Spring arrived early for 2012. In spite of the predictive powers of Punxsutawney Phil, the cherry trees along the Tidal Basin next to the National Mall are in full bloom -- weeks ahead of their "normal" cycle.
Spring brings us out of the dullness of a barren winter and helps remind us that change is inevitably constant. Faced with this reality, smart investors continually seek to manage unforeseen risks and uncertainties. We at Farr, Miller & Washington have a balanced approach to portfolio management. We seek investments that are likely to benefit from the long-term growth in the global economy. At the same time, we place high value on an investment's ability to withstand turbulent economic times. This approach has suited us well since we opened our doors in 1996.
The bond market has become a source of consternation for many investors in recent years. Following a 30-year trend of falling interest rates, many investors justifiably wonder if bonds are a smart investment. We have our opinion, but we don't have a definitive answer. In any event, bonds do have a place in many investor portfolios, depending on a variety of different factors. In general, many of our clients hold bonds to provide stability and income to their portfolios. Typically, when the equity markets deflate, bonds get a breath of fresh air and smooth the overall portfolio values.
Last week we saw the other side of the coin as the DOW surged through the 13,000 barrier, hitting highs that have remained untested since pre-crisis 2007. Yields on the 10-year Treasury, in turn, leapt from below 2% to the current (as of this writing) return of 2.38%. Remember that as bond yields rise, bond prices fall.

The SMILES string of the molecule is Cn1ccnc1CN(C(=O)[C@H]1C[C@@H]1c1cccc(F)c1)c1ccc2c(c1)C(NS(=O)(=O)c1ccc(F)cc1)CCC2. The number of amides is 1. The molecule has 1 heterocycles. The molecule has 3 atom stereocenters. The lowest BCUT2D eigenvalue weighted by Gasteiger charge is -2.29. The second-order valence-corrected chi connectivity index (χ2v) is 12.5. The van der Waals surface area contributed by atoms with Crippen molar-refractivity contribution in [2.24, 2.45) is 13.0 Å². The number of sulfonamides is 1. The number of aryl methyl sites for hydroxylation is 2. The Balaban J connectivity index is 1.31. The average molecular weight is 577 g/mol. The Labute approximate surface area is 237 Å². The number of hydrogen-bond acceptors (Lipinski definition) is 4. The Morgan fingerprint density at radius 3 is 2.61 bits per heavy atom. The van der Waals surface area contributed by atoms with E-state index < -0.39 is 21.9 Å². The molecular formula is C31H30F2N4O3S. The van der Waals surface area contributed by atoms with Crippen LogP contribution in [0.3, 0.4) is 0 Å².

During historical economic recoveries, bond prices fared a good deal worse than they have in the current recovery. This is because the Federal Reserve and Treasury Department have taken enormous actions to keep yields low, thereby increasing the odds that the recovery becomes self-fulfilling. The recent year's experience of near-zero interest rates has been unexpected. But it may be that we are seeing the rate tide turn.
Past Farr Views have warned of risks to bondholders in rising rate environments. The current jump in the 10-year yield from 1.85% in January to 2.38% on March 19th meant that the price fell from $101.35 to $96.66, or 4.6%. Obviously, investors who purchased 10-year notes with a 1.85% yield to maturity will suffer if they have to sell today. Moreover, returns will only become more negative as yields rise further. Should rates rise to 4%, the price on the US Treasury 2% of 2/15/22 will fall to $83.78.
Naturally, there is no way to know whether this jump in rates is just a blip or the beginning of a trend. But being aware of potential threats is every investor's job. Our strategy for bonds has been defensive for some time. Average maturities and durations have been shorter, and purchases have been well-researched and opportunistic.
If you own bond mutual funds, check the price action over the past couple of months. If your exposure to rising interest rates is unacceptable to you, it may be time to consider re-allocation. Interest rate movements affect almost every type of investment in some way, but bond investments will react with direct negative correlation. The rule for bond investing is that the lower the coupon and the longer the maturity, the more volatile prices will be. Therefore, higher coupons and shorter maturities mitigate volatility, and therefore, risk.
The tide in the Tidal Basin may be changing. As soothing as 80 degree March afternoons can be, we diligently prepare to avoid the bite of a late market frost. Understanding that risk exists is the first step in combating it or taking advantage of it. Be careful out there.
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